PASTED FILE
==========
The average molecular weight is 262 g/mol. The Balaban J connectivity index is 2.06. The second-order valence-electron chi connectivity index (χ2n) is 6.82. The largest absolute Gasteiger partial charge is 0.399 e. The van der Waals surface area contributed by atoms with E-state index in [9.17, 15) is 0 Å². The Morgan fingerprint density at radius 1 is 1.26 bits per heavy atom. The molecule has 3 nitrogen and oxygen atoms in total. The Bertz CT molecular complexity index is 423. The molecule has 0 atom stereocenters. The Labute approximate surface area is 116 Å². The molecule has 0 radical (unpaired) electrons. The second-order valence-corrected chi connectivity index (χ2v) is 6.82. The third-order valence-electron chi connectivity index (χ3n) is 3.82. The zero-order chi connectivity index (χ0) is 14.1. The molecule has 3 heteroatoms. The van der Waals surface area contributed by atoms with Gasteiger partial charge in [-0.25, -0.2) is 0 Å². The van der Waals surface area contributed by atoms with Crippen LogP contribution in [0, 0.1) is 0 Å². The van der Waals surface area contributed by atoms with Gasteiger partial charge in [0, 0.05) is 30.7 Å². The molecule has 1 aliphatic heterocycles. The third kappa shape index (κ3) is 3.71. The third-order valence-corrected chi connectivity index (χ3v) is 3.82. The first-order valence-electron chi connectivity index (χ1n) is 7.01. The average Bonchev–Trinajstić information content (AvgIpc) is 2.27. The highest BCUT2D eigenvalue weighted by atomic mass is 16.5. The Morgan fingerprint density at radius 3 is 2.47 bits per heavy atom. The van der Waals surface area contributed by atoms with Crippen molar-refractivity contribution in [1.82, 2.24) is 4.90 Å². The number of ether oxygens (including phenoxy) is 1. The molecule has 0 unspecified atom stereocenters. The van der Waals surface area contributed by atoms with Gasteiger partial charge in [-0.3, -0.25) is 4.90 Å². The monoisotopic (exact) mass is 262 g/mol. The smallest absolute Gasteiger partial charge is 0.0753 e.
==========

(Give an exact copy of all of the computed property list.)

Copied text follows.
The average molecular weight is 262 g/mol. The Balaban J connectivity index is 2.06. The second-order valence-electron chi connectivity index (χ2n) is 6.82. The largest absolute Gasteiger partial charge is 0.399 e. The van der Waals surface area contributed by atoms with E-state index in [9.17, 15) is 0 Å². The Morgan fingerprint density at radius 1 is 1.26 bits per heavy atom. The molecule has 3 nitrogen and oxygen atoms in total. The Bertz CT molecular complexity index is 423. The molecule has 0 atom stereocenters. The Labute approximate surface area is 116 Å². The molecule has 0 radical (unpaired) electrons. The second-order valence-corrected chi connectivity index (χ2v) is 6.82. The third-order valence-electron chi connectivity index (χ3n) is 3.82. The zero-order chi connectivity index (χ0) is 14.1. The molecule has 3 heteroatoms. The van der Waals surface area contributed by atoms with Gasteiger partial charge in [-0.25, -0.2) is 0 Å². The van der Waals surface area contributed by atoms with Crippen LogP contribution in [0, 0.1) is 0 Å². The van der Waals surface area contributed by atoms with Gasteiger partial charge in [0, 0.05) is 30.7 Å². The molecule has 1 aliphatic heterocycles. The third kappa shape index (κ3) is 3.71. The third-order valence-corrected chi connectivity index (χ3v) is 3.82. The first-order valence-electron chi connectivity index (χ1n) is 7.01. The average Bonchev–Trinajstić information content (AvgIpc) is 2.27. The highest BCUT2D eigenvalue weighted by atomic mass is 16.5. The Morgan fingerprint density at radius 3 is 2.47 bits per heavy atom. The van der Waals surface area contributed by atoms with Crippen molar-refractivity contribution in [1.82, 2.24) is 4.90 Å². The number of ether oxygens (including phenoxy) is 1. The molecule has 0 unspecified atom stereocenters. The van der Waals surface area contributed by atoms with Gasteiger partial charge in [-0.3, -0.25) is 4.90 Å². The monoisotopic (exact) mass is 262 g/mol. The smallest absolute Gasteiger partial charge is 0.0753 e.